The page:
Microsound: Introdution, Acknowledgments, Overview

    Week 2
      Kyma Manual: Sound, Sound File, and Sound Editor (pp. 25-61)

    Week 3

      Kyma Manual: Other Editors and info Windows (pp. 63-87)
      Microsound: Chapter 1, Musical time scales

    Friday, Sept. 13, 2002 Unbalanced Connection 20, MUB 120 at 8:00 p.m.

    Week 4

      Kyma Manual: Tutorials (pp. 89-108)

    Listening Presentation 1

    Week 5

      Kyma Manual: Tutorials (pp. 109-156)
      Microsound: Chapter 2, History of the concept of microsound, from antiquity to the analog era

    microcomposition 1

    Week 6

      Kyma Manual: Tutorials (pp. 157-189)

    Week 7

      Kyma Manual: Tutorials , Pt. 2 and 3 (pp. 191-208)
      Microsound: Chapter 3, Granular synthesis

    Friday, Oct. 11, 2002 Unbalanced Connection 21, MUB 120 at 8:00 p.m.

    Week 8

      Kyma Manual: (pp.)

    Appointments for discussion of final project

    Listening Presentation 2

    Week 9

      Kyma Manual: (pp.)
      Microsound: Chapter 4, Varieties of particle synthesis

    Sketch for final project due

    Week 10

      Kyma Manual: (pp.)

    microcomposition 2

    Week 11

      Kyma Manual: (pp.)
      Microsound: Chapter 5, Transformation of microsound

    Friday, Nov. 8, 2002 Unbalanced Connection 22 - "SEAMUS Electroacoustic Music Month Event," MUB 120 at 8:00 p.m.

    Week 12

      Kyma Manual: (pp.)

    Listening Presentation 3

    Week 13

      Kyma Manual: (pp.)
      Microsound: Chapter 6, Windowed analysis and transformation

    microcomposition 3

    Week 14

      Kyma Manual: (pp.)

    Week 15
    • Review and individual assistance on finishing touches of final project

      Kyma Manual: (pp.)
      Microsound: Chapter 7, Applications of microsound in composition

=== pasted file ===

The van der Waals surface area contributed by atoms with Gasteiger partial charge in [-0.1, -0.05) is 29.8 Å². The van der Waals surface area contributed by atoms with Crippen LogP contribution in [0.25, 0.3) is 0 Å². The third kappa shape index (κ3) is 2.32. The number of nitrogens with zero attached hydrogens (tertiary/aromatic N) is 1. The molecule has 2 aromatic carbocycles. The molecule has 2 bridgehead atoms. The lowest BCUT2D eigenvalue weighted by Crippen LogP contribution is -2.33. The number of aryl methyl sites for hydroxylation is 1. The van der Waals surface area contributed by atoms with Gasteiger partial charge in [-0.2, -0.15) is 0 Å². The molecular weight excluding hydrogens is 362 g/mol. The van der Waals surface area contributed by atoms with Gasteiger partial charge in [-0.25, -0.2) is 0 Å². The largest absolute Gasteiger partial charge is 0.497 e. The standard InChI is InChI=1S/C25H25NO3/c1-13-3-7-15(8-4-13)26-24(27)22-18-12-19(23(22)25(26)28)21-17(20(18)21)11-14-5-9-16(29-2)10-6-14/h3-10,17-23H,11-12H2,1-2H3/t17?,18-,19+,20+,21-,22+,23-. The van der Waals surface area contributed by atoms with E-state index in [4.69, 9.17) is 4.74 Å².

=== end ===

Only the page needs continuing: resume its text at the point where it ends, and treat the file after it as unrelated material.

Week 16
    • Performance and discussion of final projects
    • Kyma Manual: (pp.)
      Microsound: Chapter 8, Aesthetics of composing with microsound; Chapter 9, Conclusion

    Listening Presentations: Presentation of assigned listening (can contain review material from CD jacket and other sources as appropriate);grade based on content as well as presentation quality to include handouts, excerpts, and multi-media (PowerPoint, etc.).

    microcomposition: These projects are to be handed in on appropriate media and should be of the highest quality in presentation (CD labels, program notes, program book, biography, and parts/score where applicable).

    UNBALANCED CONNECTION CONCERTS: All students are required to participate in the Unbalanced Connection concerts on Sept. 13, 2002, Friday, Oct. 11, 2002 and Friday, Nov. 8, 2002 (SEAMUS EA Month). Students are encouraged to have compositions presentable for performance on one or more of these concerts. All students will be required to set-up, attend, and tear-down for each of these concerts. The concerts will be held in MUB 120. Please clear your schedules early to avoid a conflict.

    Final Project: Creative work to demonstrate an understanding and application of the principles and aesthetics discussed and experienced during the course of the semester. All final projects will be considered for performance in the Twelfth Annual Florida Electroacoustic Music Festival in the spring (April 3-5, 2003). These projects will be retained/archived. Do not hand in your only copy.

    Safety Hints: Always keep several back-up copies of your work on multiple disks; if you have a personal Macintosh you may wish to keep one copy on your personal hard-drive. Do not use the labs'/studio's hard-drives as personal storage devices. All drives are regularly cleaned of all unauthorized software, files, and documents. Do not reorganize any software on the platforms in either the Computer Aided Music Instruction Lab (MUB 147) or the Electroacoustic Music Studio (MUB 340). Please sign in and out each time you use the studio or lab.

    Hearing Safety: It is very important that the student of electroacoustic music be aware of the listening environment in which they are working. The studio environment can, if used improperly, subject the listeners ears to unhealthy sound pressure levels. For more information and links to web sites about hearing health click here .

- last update 17 August 2017 -